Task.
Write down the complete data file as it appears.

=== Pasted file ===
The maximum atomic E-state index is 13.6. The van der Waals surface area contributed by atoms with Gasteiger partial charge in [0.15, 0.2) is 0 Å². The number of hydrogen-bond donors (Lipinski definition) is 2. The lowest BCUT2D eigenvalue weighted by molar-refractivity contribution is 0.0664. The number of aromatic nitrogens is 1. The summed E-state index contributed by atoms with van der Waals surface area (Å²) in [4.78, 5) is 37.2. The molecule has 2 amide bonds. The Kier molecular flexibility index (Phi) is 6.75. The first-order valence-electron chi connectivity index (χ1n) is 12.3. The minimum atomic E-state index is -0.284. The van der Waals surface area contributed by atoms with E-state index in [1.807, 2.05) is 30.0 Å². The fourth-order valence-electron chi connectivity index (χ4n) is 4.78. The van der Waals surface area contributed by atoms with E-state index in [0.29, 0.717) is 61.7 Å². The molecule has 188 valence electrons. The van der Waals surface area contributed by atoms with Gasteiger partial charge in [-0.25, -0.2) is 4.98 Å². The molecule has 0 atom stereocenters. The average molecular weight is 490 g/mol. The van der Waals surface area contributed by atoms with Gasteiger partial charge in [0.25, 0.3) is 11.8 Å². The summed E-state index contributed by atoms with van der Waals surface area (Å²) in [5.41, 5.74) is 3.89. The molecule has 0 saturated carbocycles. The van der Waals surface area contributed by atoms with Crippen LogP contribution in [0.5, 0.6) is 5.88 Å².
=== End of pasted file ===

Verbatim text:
The maximum atomic E-state index is 13.6. The van der Waals surface area contributed by atoms with Gasteiger partial charge in [0.15, 0.2) is 0 Å². The number of hydrogen-bond donors (Lipinski definition) is 2. The lowest BCUT2D eigenvalue weighted by molar-refractivity contribution is 0.0664. The number of aromatic nitrogens is 1. The summed E-state index contributed by atoms with van der Waals surface area (Å²) in [4.78, 5) is 37.2. The molecule has 2 amide bonds. The Kier molecular flexibility index (Phi) is 6.75. The first-order valence-electron chi connectivity index (χ1n) is 12.3. The minimum atomic E-state index is -0.284. The van der Waals surface area contributed by atoms with E-state index in [1.807, 2.05) is 30.0 Å². The fourth-order valence-electron chi connectivity index (χ4n) is 4.78. The van der Waals surface area contributed by atoms with E-state index in [0.29, 0.717) is 61.7 Å². The molecule has 188 valence electrons. The van der Waals surface area contributed by atoms with Gasteiger partial charge in [-0.25, -0.2) is 4.98 Å². The molecule has 0 atom stereocenters. The average molecular weight is 490 g/mol. The van der Waals surface area contributed by atoms with Gasteiger partial charge in [0.25, 0.3) is 11.8 Å². The summed E-state index contributed by atoms with van der Waals surface area (Å²) in [5.41, 5.74) is 3.89. The molecule has 0 saturated carbocycles. The van der Waals surface area contributed by atoms with Crippen LogP contribution in [0.5, 0.6) is 5.88 Å².